Saturday, July 25, 2015

My experiment with golang and social counters

Starting with my frustration while building the scroll website: the social buttons are freaking slow to load. Especially on pages that has a lot of scripts (like mine) it is way worse. The buttons usually take minutes to show up and when they do, each of them render differently from the rest. Thanks Facebook, Twitter and Google for that.

So I went in and found a few options. It looks like people made a few scripts that will collect the counters via AJAX (on user browser) and render the buttons with images. Some use data URI to avoid triggering more requests, brilliant! Since I wanted to make something super simple and fast to use, I decided to have one script that does all of those. The server will keep track of the counters and put them in the script so everything needed is one and only one request.

I needed 3 social networks and each of them has different ways to retrieve the counters so I figured the server has to make the requests asynchronously, cache the values for sometime and return the bundled js. My goal is to have it at maximum 50KB and delivered within 500ms. According to my measurement, current scripts from the social networks are way more than that:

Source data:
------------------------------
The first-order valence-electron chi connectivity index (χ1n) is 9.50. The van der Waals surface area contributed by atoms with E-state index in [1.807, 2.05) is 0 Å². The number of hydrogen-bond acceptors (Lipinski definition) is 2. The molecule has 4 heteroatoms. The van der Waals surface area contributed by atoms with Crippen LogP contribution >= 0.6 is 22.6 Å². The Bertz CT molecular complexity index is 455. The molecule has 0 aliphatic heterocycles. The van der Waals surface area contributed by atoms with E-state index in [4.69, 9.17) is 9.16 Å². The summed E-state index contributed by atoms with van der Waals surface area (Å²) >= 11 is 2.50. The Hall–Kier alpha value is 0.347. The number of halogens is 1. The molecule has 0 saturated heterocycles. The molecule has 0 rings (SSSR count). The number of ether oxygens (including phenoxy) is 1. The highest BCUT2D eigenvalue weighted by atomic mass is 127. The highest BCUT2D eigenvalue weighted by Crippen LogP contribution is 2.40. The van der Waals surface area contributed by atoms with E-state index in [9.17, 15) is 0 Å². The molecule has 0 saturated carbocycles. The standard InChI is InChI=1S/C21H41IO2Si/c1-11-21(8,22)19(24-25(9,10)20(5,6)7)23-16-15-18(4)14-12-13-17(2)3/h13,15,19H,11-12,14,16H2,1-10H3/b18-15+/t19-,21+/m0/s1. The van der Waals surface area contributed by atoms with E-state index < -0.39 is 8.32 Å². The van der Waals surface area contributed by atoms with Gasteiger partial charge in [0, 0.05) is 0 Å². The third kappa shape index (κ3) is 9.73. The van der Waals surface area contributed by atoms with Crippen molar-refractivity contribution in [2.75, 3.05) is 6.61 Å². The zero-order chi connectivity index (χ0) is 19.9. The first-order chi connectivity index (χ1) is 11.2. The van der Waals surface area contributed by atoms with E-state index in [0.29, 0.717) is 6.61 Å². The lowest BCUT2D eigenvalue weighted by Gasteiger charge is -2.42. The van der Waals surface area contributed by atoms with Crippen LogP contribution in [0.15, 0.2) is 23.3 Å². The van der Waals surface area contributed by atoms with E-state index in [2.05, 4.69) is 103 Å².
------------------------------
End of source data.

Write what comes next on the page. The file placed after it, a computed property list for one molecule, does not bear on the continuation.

• Facebook sdk.js is the worst contender at about 164KB 
  • Twitter's widgets.js is 107KB
  • Google is the winner here, their platform.js is only 37KB
At first I wanted to do this with Node.js because it's fairly simple and it looks like all output is javascript anyway. Turned out making 3 async http requests and merging the results together is quite complicated (callback hell, anyone?). So I switched to use golang since I tried their channel before and it seems to be a good fit. The project went well and I have them running at both Google App Engine and Heroku at the moment:
The code is pushed to GitHub too, with a simple demo site which makes use of the Heroku instance: http://hoangson.vn/go-socialcounters/. The all.js script is only 14KB (8KB gzip) and normally finished loading in less than a second. I also added a jQuery Plugin script for advanced usage (it fetches a heavily cached jsonp file). The project uses data URI as the other scripts that I found but those images do not look good in high resolution screens so I try to detect SVG support and use SVG whenever possible.

I hope this project is useful for someone.